I HAVE found it both astonishing and heartbreaking to read about the recent protests held across our island claiming 'Ireland is Full.'

I am not sure that we truly appreciate the life and the story of families who have had to flee from their homeland due to war, threats, poverty, lack of justice and so on. There is no doubt that we are living during a time of unprecedented disparity between those who have and those who have not, the rich and the poor, the housed and unhoused, the privileged and the unprivileged, those who have a country to call home and those who don't, the safe and the unsafe.

I remember reading this following quote: "You can only stand from where you sit," reminding us that we can  never truly understand anyone's story unless we make the effort to get out of our comfort zones and sit in the seats of others. Virtues such as compassion, grace, acceptance, generosity and hospitality cannot be forced on others; such traits are only fuelled by a love for our neighbour whatever their background, race,  or religion.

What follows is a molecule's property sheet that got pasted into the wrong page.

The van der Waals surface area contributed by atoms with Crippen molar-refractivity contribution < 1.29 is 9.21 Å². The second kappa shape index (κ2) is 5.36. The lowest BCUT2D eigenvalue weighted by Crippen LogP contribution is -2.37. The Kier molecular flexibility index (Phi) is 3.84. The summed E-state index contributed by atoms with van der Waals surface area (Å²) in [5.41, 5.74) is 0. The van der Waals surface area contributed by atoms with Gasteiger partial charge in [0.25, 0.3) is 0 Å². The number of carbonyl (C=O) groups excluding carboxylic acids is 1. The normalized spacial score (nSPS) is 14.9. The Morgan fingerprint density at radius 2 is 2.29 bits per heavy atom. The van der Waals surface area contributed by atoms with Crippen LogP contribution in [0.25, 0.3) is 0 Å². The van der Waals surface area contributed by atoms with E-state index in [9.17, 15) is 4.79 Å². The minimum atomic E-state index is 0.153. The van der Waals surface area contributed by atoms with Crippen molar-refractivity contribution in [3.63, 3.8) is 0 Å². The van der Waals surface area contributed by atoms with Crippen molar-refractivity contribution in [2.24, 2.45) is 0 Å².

My faith reminds me that Jesus was a refugee and I believe that it is in the most distressed, disregarded, excluded and ignored people where we find Jesus today. Jesus Himself said: "When you welcome the stranger, you welcome me... whatever you do to the least of these, you do to me."

People of faith are reminded that all refugees are created in the image of God and what we do to the least of these, we do to Christ. We cannot gather in our churches and worship Jesus (a refugee) every Sunday, while ignoring the refugees on our doorstep the other days of the week.

I am thankful to those who turned out in their thousands last weekend to send an alternative message that 'Ireland is for all' and 'Refugees are welcome.' May love win over hate.